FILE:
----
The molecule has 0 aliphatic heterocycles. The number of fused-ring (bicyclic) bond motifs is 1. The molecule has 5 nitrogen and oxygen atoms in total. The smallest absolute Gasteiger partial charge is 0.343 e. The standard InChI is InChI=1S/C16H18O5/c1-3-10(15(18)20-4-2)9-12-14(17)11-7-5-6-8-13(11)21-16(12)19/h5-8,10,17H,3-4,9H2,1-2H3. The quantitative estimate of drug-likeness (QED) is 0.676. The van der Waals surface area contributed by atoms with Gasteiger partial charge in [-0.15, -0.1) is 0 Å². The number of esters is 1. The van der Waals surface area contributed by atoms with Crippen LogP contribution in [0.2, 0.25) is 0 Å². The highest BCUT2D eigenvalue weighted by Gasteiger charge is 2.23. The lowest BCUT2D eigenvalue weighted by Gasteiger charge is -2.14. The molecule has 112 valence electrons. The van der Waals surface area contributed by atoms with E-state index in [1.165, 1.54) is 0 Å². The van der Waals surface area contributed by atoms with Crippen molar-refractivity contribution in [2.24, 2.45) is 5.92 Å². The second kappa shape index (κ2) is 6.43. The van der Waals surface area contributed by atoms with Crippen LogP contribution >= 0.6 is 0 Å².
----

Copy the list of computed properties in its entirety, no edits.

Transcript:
The molecule has 0 aliphatic heterocycles. The number of fused-ring (bicyclic) bond motifs is 1. The molecule has 5 nitrogen and oxygen atoms in total. The smallest absolute Gasteiger partial charge is 0.343 e. The standard InChI is InChI=1S/C16H18O5/c1-3-10(15(18)20-4-2)9-12-14(17)11-7-5-6-8-13(11)21-16(12)19/h5-8,10,17H,3-4,9H2,1-2H3. The quantitative estimate of drug-likeness (QED) is 0.676. The van der Waals surface area contributed by atoms with Gasteiger partial charge in [-0.15, -0.1) is 0 Å². The number of esters is 1. The van der Waals surface area contributed by atoms with Crippen LogP contribution in [0.2, 0.25) is 0 Å². The highest BCUT2D eigenvalue weighted by Gasteiger charge is 2.23. The lowest BCUT2D eigenvalue weighted by Gasteiger charge is -2.14. The molecule has 112 valence electrons. The van der Waals surface area contributed by atoms with E-state index in [1.165, 1.54) is 0 Å². The van der Waals surface area contributed by atoms with Crippen molar-refractivity contribution in [2.24, 2.45) is 5.92 Å². The second kappa shape index (κ2) is 6.43. The van der Waals surface area contributed by atoms with Crippen LogP contribution >= 0.6 is 0 Å².